Benjamin Dugger, son of the pioneer, returned to North Carolina aobut 1790 and settled in what is now Watauga County at Brush Fork. His brothers David and Daniel seem to have remained in North Carolina after leaving the Watauga with their father, the pioneer. Daniel later settled in Kentucky. A brother, John Dugger, was a pioneer settler of Sumner County, Tennessee.

       Duggers came to America from Scotland about 1750 and settled near Petersburg, Virginia. Recent historians have speculated that the Greers and Duggers probably came over together from Scotland and that Andrew Greer and Julius C. Dugger married sisters named Kinkead. The Duggers were French Hugenots and fled France during the persecutions and went to Scotland where they remained for a time, maybe a generation, before coming to America. Authorities and informed sources believe that Julius C. Dugger was not the name of the pioneer who settled in the Watauga in 1766 but that he was probably one of the three brother, William, John or Benjamin Dugger, originally       from Virginia.

        The Duggers were a very industrious and independent family and the pioneer ancestor of the family, having settled here early, cleared much land which he was farming when the influx of settlers began. As the settlement grew a government was organized and the lands were purchased from the Indians. Later land speculators laid claim to part of Dugger's land and "legally" acquired title to the land over Dugger' protest as he had no "legal" title. Although his claims were valid, the speculators controlled the government and he lost his hard earned land. Being a very proud and uncompromising man, Dugger could not bear to live in the same community with people who had taken advantage of him and "legally" disposed of his property and promptly packed up and returned to North Carolina. He later returned to Virginia in his old age and died there while visiting relatives.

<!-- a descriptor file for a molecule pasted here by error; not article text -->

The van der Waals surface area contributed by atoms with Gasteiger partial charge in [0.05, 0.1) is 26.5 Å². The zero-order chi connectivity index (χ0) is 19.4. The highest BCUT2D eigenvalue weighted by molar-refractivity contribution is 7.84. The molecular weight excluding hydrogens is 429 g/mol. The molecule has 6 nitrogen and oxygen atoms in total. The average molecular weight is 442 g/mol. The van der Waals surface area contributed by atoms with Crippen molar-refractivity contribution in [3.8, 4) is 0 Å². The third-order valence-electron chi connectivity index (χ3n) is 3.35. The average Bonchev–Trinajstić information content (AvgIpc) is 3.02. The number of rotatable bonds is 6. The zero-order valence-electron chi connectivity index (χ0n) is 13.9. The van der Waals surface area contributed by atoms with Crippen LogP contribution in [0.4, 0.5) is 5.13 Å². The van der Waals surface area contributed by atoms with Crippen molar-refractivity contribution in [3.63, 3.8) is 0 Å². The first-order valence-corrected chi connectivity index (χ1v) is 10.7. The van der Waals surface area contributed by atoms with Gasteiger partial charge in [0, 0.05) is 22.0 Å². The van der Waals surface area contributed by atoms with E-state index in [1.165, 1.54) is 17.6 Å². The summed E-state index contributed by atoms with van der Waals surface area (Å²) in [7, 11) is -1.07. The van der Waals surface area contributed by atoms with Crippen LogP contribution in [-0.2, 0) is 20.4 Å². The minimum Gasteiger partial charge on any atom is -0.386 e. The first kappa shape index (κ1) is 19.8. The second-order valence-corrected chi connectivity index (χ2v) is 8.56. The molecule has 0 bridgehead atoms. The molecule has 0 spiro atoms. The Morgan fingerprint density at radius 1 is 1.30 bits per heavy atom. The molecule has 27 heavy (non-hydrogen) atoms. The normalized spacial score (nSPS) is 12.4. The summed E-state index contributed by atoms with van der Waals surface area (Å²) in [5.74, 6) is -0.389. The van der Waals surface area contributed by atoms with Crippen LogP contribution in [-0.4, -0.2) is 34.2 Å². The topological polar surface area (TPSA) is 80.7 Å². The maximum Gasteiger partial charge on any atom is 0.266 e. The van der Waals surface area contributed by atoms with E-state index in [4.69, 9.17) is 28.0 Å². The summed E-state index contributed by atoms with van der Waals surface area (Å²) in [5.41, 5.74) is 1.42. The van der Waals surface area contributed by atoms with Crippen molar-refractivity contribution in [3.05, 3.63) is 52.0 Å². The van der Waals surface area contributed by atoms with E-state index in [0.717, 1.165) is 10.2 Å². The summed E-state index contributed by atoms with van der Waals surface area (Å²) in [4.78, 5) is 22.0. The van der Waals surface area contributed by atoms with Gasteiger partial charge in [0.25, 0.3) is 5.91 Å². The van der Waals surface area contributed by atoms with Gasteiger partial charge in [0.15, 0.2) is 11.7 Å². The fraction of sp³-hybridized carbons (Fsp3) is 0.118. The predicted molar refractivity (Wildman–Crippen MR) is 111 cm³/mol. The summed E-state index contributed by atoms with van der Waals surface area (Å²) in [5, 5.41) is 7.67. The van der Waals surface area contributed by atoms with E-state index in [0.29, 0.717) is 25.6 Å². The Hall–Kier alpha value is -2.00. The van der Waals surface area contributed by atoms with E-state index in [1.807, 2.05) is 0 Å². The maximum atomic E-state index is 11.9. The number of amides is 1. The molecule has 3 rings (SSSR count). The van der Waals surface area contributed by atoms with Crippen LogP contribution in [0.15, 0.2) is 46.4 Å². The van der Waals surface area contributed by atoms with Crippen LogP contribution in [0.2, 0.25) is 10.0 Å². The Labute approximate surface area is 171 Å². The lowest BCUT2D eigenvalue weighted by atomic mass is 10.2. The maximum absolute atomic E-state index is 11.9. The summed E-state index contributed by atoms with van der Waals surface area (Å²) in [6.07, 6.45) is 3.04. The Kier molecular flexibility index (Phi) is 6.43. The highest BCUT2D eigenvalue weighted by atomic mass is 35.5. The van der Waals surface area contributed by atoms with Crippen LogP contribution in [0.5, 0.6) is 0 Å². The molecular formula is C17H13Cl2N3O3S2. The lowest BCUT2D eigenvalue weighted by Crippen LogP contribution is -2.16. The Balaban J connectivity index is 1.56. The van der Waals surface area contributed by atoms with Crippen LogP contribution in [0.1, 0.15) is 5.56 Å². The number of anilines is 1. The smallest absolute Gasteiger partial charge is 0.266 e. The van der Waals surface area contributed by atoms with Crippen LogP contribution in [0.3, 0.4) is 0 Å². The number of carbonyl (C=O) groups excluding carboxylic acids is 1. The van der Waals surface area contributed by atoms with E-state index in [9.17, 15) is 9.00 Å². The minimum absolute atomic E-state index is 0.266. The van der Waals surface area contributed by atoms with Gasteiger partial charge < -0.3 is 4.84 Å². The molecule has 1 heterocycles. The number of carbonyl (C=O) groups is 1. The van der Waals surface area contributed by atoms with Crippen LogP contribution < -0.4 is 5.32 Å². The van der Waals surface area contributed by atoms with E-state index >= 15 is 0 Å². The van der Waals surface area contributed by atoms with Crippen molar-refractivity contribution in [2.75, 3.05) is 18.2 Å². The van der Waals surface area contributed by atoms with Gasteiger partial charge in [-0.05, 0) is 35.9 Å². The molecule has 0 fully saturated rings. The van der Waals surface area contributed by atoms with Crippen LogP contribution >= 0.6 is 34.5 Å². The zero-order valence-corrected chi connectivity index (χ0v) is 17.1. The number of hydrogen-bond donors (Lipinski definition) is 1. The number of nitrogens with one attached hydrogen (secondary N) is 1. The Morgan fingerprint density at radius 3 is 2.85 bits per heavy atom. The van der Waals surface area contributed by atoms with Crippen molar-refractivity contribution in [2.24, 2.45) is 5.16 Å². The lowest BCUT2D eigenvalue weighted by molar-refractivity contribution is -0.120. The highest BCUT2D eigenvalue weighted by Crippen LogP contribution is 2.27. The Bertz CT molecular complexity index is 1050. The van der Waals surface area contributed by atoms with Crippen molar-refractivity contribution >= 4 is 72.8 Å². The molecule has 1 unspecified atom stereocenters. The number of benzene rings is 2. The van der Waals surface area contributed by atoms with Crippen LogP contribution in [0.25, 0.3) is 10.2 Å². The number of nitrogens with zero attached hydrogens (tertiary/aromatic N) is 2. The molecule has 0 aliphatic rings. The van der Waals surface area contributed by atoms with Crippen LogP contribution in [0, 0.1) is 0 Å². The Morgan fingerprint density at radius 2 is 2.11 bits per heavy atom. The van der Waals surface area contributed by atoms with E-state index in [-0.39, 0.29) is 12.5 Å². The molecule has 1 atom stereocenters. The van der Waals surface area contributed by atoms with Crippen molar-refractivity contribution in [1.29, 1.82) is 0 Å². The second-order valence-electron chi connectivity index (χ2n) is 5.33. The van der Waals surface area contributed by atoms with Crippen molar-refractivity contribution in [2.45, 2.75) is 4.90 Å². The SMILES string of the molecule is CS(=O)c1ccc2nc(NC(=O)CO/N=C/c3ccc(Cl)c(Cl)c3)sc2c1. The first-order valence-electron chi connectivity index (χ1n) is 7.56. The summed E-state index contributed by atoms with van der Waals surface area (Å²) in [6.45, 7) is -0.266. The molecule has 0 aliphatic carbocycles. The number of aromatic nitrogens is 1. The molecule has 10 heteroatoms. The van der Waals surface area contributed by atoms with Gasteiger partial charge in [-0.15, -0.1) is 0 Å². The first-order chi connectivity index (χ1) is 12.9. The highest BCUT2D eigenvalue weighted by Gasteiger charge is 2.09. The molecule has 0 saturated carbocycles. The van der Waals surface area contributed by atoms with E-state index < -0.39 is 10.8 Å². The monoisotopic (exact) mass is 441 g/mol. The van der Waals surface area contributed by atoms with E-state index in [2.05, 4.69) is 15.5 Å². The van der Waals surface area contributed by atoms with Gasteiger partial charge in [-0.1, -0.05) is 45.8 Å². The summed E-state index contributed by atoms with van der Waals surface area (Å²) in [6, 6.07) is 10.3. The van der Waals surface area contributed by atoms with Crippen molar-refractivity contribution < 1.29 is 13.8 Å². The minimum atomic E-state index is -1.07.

Andrew Greer, Dugger's companion, was also "sold out" but being a very shrewd man in business he remained in the Watauga and traded with the Indians. He amassed quite a bit of wealth and finally he bought a large portion of land from John Shelby, Jr. This land was said to have been part of Greer's old claim in 1766.

This photo was taken in Fish Springs about 1915

FRONT ROW- (l. to r.): Mrs. David Whithead, Mrs. Grant Ellis, Mrs. Lee Bailey, Mrs. Nancy Hazlewood, Mrs. Wilburn Reece, Mrs. Fronia Rainbolt, Mrs. Nancy Vines, and Grant Ellis.

BACK ROW - (l. to r.): John Smith, W. O. Phillips, B. Carroll Reece, Joe H. Gragg, Ensor McNeal, David Whitehead, John Cable, and W. Y. Simerly.

Logo by Pamela Cresswell